Silverado. The claustrophobic shoot-out in the cabin, without a spoken word, was spectacularly filmed. When Scott Glenn leaves the cabin and the camera opens up to show the vast western panorama…just super!

West Side Story. A helicopter view of Manhantan, with Leonard Bernstein’s great music playing. The camera travels and eventually zooms in on the Jets in a playground. Thrilling. No stage version could top that for a kick off.

From Russia With Love. The opening scenes in James Bond movies are so distinctive that they almost deserve their own category. It’s hard for me to pick my absolute favorite. Still, I’d go with From Russia With Love. In this scene, it appears as if James Bond has been killed. How could this be? And then…(I won’t spoil it for you if you haven’t seen the movie).

My James Bond runner-up would be The Spy Who Loved Me. The ski sequence (although not quite the very opening, it’s still before the titles run) is one of the best: great action without being so over-the-top as to be unintentionally funny.

Mission Impossible I. I loved the opening sequence to this first Mission Impossible movie because (unlike much of the rest of the movie and totally unlike any of the sequels), it actually follows the format used in the TV show. I especially liked the fade to the match lighting and original Mission Impossible theme music. Yes! The sequels abandoned this…to their detriment.

The Godfather. The opening shot of the face of the mortician (“I love America”) and eventually panning out to show Marlon Brando as the Godfather. The shift from the quiet and dark light of the office to the noise and daylight outside. Great cinematography. About as memorable as opening scenes get.

Actually, the scene is a bit reminiscent of the opening poker game sequence in Butch Cassidy and the Sundance Kid, which I guess should also be on this list.

Jaws. The scene where the young woman gets…well…eaten by the shark was enough to keep much of America out of the water for years to come.

Saving Private Ryan. In my opinion, the D-Day beach landing remains the most heart-pounding realistic battle scene ever recorded on film.

French Kiss. I noticed there weren’t any comedies here. Maybe it’s not a genre that aspires to great opening scenes. Anyway, French Kiss is at least in the ballpark. The scene on the airplane, with Meg Ryan trying to conquer her fear of flying. And then the punchline: we discover that she really isn’t on a plane at all. Classic.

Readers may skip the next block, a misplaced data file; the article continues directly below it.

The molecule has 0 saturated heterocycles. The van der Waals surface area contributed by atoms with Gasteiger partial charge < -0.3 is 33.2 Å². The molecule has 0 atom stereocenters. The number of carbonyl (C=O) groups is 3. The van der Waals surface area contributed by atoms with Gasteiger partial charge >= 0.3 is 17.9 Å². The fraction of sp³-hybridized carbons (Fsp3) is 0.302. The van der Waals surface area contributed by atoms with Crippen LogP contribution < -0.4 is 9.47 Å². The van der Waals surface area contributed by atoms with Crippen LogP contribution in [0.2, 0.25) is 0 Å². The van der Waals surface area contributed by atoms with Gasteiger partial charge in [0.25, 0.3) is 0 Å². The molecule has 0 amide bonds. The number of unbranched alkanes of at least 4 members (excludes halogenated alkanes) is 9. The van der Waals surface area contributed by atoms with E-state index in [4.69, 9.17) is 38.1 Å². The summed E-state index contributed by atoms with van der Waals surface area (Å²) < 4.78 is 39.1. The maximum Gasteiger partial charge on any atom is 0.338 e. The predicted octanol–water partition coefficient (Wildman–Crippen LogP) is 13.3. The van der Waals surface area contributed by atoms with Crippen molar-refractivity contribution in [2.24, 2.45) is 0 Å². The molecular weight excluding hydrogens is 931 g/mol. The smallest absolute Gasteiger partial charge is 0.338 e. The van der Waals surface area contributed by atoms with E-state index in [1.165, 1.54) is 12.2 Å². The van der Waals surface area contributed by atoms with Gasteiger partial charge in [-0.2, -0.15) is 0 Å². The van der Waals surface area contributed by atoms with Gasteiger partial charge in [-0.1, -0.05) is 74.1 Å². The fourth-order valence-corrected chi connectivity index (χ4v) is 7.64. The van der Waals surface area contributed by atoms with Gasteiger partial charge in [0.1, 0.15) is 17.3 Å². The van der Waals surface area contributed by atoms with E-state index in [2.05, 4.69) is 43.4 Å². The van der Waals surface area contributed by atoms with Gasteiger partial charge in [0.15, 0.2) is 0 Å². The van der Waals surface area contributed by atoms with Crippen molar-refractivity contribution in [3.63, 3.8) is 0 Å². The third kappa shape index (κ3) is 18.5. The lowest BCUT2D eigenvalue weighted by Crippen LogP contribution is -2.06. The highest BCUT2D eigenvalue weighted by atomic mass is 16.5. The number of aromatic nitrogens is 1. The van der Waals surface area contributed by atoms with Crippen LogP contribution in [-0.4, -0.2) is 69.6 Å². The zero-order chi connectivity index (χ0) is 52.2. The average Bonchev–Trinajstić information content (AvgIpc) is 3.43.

I gave some thought to adding Return of the Jedi and Raiders of the Lost Ark to this list. But I decided that, as much as I liked them, the opening sequences went on for too long, amounting to more than a “scene” — even by my liberal standards.

I’m sure there are other movies I’m forgetting. But these are the ones that first came to mind.

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Giffords’ Progress and “Miracles”

A recent New York Times article covered the “remarkable progress” of Representative Gabrielle Giffords following the shooting in Tucson:

“In response to a reporter’s question about whether Ms. Giffords’s recovery might be considered miraculous, Dr. G. Michael Lemole Jr., the hospital’s chief of neurosurgery said, ‘Miracles happen every day, and in medicine, we like to attribute them to what we do or what others do around us. A lot of medicine is outside our control. We are wise to acknowledge miracles.'”

Overall, I thought this was an appropriate and reasonable reply. However, given that I am not under the same political and public relations constraints as Dr. Lemole, I would go considerably further:

I don’t believe there is a God that takes a personal interest in the welfare of Representative Giffords. If I believed otherwise, I would then have to ask where was this God during the shooting at the supermarket? If he is so interested in performing miracles on behalf of Rep. Giffords, why didn’t he prevent her from being shot in the first place? And why did he let five other innocent people, including a 9-year-old-girl, meet their death? If God wasn’t willing to prevent this tragedy, there is little reason to believe he has been paying visits to Rep. Giffords’ hospital room.

It is true that Rep. Giffords’ progress is unusual, much more positive at this point than doctors would have expected or predicted. But this does not make it “miraculous” — at least not in any religious sense of the word. Otherwise, we’d also have to look at the equally unusual, unexpected and unpredicted terrible things that occur in hospitals. Things such as the people who “mysteriously” die on the table during what was supposed to be an uneventful routine surgery. Are we to call these miracles as well? Or curses? Or what?

On balance, it seems better to just leave miracles and religion out of the equation altogether. There is always variability in outcomes. Some patients do better than we expect. Others do worse. There is nothing unusual in this. Any surprise in Rep. Giffords’ progress is a consequence of our continuing ignorance, a reminder of how little we still know and how much we have yet to learn about how our bodies work.

I am grateful that Ms. Giffords is doing so well. Her progress is the result of the skilled and hard work of her medical staff, the quick assistance she received from people at the scene of the shooting — and some good fortune regarding the specifics of her injury. Let’s leave it at that.